Justia U.S. 5th Circuit Court of Appeals Opinion Summaries

Articles Posted in Labor & Employment Law

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After plaintiff was terminated by his employers, he filed suit against them, alleging violation of the Americans with Disabilities Act (ADA), 42 U.S.C. 12101 et seq., and the Family Medical Leave Act (FMLA), 29 U.S.C. 2601. The district court granted summary judgment for defendants. The court held that the district court erred in granting summary judgment for defendants on the ADA claim because plaintiff presented sufficient evidence to raise a genuine issue of material fact as to whether the reasons defendants gave for terminating him - a reduction in force - were pretextual. Because the pretext arguments plaintiff raised with respect to the ADA apply equally to the FMLA, the court held that the district court erred in granting summary judgment on the FMLA claim. Accordingly, the court reversed and remanded for further proceedings. View "Caldwell v. KHOU-TV" on Justia Law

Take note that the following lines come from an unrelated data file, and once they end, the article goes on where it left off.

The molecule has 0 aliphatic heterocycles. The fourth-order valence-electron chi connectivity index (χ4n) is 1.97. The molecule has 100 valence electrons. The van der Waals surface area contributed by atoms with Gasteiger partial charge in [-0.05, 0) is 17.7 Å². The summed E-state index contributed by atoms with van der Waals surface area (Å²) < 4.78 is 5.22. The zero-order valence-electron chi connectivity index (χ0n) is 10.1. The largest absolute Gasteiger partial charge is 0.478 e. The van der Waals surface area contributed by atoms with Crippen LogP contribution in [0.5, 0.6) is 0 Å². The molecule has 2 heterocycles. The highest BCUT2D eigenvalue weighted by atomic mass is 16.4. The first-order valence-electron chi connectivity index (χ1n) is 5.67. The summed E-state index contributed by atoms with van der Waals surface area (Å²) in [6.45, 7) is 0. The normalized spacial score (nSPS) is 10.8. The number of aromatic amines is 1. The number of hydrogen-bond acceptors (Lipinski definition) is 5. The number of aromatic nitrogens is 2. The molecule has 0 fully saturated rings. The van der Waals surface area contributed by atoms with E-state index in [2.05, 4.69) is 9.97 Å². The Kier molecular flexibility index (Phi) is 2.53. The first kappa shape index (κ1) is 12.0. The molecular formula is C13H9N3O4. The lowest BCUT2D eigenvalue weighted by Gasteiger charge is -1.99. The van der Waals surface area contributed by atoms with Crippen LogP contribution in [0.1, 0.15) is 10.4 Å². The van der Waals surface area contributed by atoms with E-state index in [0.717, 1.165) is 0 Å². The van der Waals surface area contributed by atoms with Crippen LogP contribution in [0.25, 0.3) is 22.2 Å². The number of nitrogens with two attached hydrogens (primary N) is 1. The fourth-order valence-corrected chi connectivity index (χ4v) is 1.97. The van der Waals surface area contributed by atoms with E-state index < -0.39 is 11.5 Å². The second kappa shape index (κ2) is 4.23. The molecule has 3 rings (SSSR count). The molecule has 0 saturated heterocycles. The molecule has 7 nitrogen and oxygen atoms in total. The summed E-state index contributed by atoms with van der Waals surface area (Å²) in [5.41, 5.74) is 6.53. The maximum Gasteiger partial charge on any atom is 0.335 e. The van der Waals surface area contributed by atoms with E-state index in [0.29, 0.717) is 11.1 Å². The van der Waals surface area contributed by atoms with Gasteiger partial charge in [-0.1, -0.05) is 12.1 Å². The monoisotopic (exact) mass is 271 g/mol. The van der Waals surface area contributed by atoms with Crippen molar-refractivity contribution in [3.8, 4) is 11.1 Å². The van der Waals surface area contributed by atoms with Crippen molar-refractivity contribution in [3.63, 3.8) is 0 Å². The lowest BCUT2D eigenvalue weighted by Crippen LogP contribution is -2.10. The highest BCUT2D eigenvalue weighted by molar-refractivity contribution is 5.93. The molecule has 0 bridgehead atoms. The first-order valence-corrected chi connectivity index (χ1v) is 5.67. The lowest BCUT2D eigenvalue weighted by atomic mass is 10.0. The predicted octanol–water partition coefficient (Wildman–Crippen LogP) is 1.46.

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Plaintiff filed suit against defendants, alleging that the antiretaliation provision of the Fair Labor Standards Act (FLSA), 29 U.S.C. 201 et seq., was violated when she was terminated after raising concerns about whether a coworker's pay complied with the FLSA. The court concluded that there was a factual dispute about whether plaintiff was stepping outside her ordinary role as Risk Manager and giving fair notice to Daybreak that she was asserting rights adverse to it; plaintiff had established the causal link required to establish a prima facie case; and there was sufficient evidence from which a jury could conclude that Daybreak's reasons for firing plaintiff was a pretext for retaliation. The court also concluded that the district court erred by dismissing plaintiff's request for emotional damages. Finally, the court agreed with the district court that the state statute does not provide protection to employees reporting FLSA violations. Accordingly, the court affirmed in part, reversed in part, and remanded. View "Starnes v. Wallace" on Justia Law